Creating a reliable stripe pattern

July 2016

Avoiding clipping with repeating stripe effects

Recently, I was asked to solve the issue of a striped pattern being cut off at the edges. This is a common problem with repeating background images, and something we wanted to avoid for this specific client.

The image in question was similar to this:

Repeating stripe pattern - cut off at the edge

It works well enough, but not ending on a whole stripe makes the entire effect look a little unfinished.

The solution

To solve this problem, I decided to use text.

Now, bear with me, as I’m sure you’re reeling at the thought of using slash characters to create this. The actual character I’ll be using is actually the unicode point e900. This would produce an unreadable character on a normal web browser, or likely a square.

Enter webfonts

A fantastic online app called icomoon is available to developers who want to create fonts out of individual gylphs, using vector format images such as SVGs.

First up, was to create the image itself. I recreated a single line in sketch using a stroke. The icomoon app doesn’t like using strokes for creating fonts, so a real polygon was required. As a result, the SVG was then converted to outlines using Layer > Convert to outlines.

A little line in Sketch

Once that was done, the exported SVG file was then imported into icomoon and saved as a font.

Implementing

The font package you get from icomoon contains everything you need to get the font working on the site, including a CSS example. I ended up pairing this back a bit and sticking only with the .WOFF file, as most modern browsers now support that. If you need more browser support, consider keeping the CSS snippet as is.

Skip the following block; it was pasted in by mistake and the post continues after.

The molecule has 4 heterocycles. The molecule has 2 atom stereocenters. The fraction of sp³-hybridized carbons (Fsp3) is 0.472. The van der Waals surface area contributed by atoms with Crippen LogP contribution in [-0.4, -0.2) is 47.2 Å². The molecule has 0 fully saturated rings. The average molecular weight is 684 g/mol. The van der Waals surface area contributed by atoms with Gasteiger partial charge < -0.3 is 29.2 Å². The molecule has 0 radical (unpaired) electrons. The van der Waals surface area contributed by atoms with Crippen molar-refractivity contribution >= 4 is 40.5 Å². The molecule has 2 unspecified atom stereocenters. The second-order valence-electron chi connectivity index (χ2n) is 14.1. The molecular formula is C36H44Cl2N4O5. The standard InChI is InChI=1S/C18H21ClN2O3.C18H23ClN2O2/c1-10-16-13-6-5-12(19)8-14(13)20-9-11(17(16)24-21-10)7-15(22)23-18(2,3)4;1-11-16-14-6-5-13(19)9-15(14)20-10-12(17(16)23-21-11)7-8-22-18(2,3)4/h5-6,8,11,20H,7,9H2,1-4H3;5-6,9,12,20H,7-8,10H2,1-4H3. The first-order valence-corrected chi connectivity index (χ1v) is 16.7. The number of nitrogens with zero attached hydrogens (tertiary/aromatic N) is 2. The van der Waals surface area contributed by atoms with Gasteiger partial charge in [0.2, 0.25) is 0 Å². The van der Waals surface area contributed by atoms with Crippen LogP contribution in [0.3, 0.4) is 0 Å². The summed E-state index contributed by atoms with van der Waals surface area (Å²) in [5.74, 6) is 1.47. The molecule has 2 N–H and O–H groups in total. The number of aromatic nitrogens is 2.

My resulting CSS looked like the following:

@font-face {
    font-family: 'Icons';
    font-style: normal;
    font-weight: 400;
    src: url(../../fonts/icomoon.woff) format('woff');
}

This was then added to the rest of the css for my site, and the .woff file was uploaded with it.

Adding the font to a page

After adding the font, it was time to get to work on the styling. Here’s the HTML for a basic container with the stripe effect:

<span class="stripe"></span>

That’s all there is to it. The bulk of the work will be done by the CSS for this element, which is as such:

.stripe:after {
    content: "\e900\e900\e900\e900\e900\e900\e900\e900\e900\e900\e900\e900\e900\e900\e900\e900\e900\e900\e900\e900\e900\e900\e900\e900\e900\e900\e900\e900\e900\e900\e900\e900\e900\e900\e900\e900\e900\e900\e900\e900\e900\e900\e900\e900\e900\e900\e900\e900\e900\e900\e900\e900\e900\e900\e900\e900\e900";
    display: block;
    overflow: hidden;
    width: 150px;
    height: 16px;
    font: 16px 'Icons';
}

Yeah, I realise there’s a lot of \e900 in that CSS. It’s not a huge amount of data when it comes to it, and I’m sure that the 1600x700px hero image on the average site takes up more. Either way, the effect you get is worth it. Hopefully, if all has gone well, you should have something that looks like this:

Hmm...

Ah. That could have gone a little better. Not to worry, though! We have one more CSS property up our sleeve: word-wrap. Setting this to break-word will ensure our slew of characters don’t just keep on trucking past the container and forces a line break after the last line. The CSS should now look like this:

.stripe:after {
    content: "\e900\e900\e900\e900\e900\e900\e900\e900\e900\e900\e900\e900\e900\e900\e900\e900\e900\e900\e900\e900\e900\e900\e900\e900\e900\e900\e900\e900\e900\e900\e900\e900\e900\e900\e900\e900\e900\e900\e900\e900\e900\e900\e900\e900\e900\e900\e900\e900\e900\e900\e900\e900\e900\e900\e900\e900\e900";
    display: block;
    overflow: hidden;
    width: 150px;
    height: 16px;
    word-wrap: break-word;
    font: 16px 'Icons';
}

Which produces this:

All better!

And, since this is text, you can style the characters as such:

Green with shadows

Regardless of how you style it, the effect of never having to see a cut-off stripe line will make the whole design look a lot more polished.

Compatibility

The compatibility of major components of this technique is detailed below. Stats from caniuse.com.

property support
:before IE8+, FX, Chrome, Safari, Mobiles
word-wrap Most browsers
WOFF IE11+, FX, Chrome, Safari, Mobiles (except Opera Mini)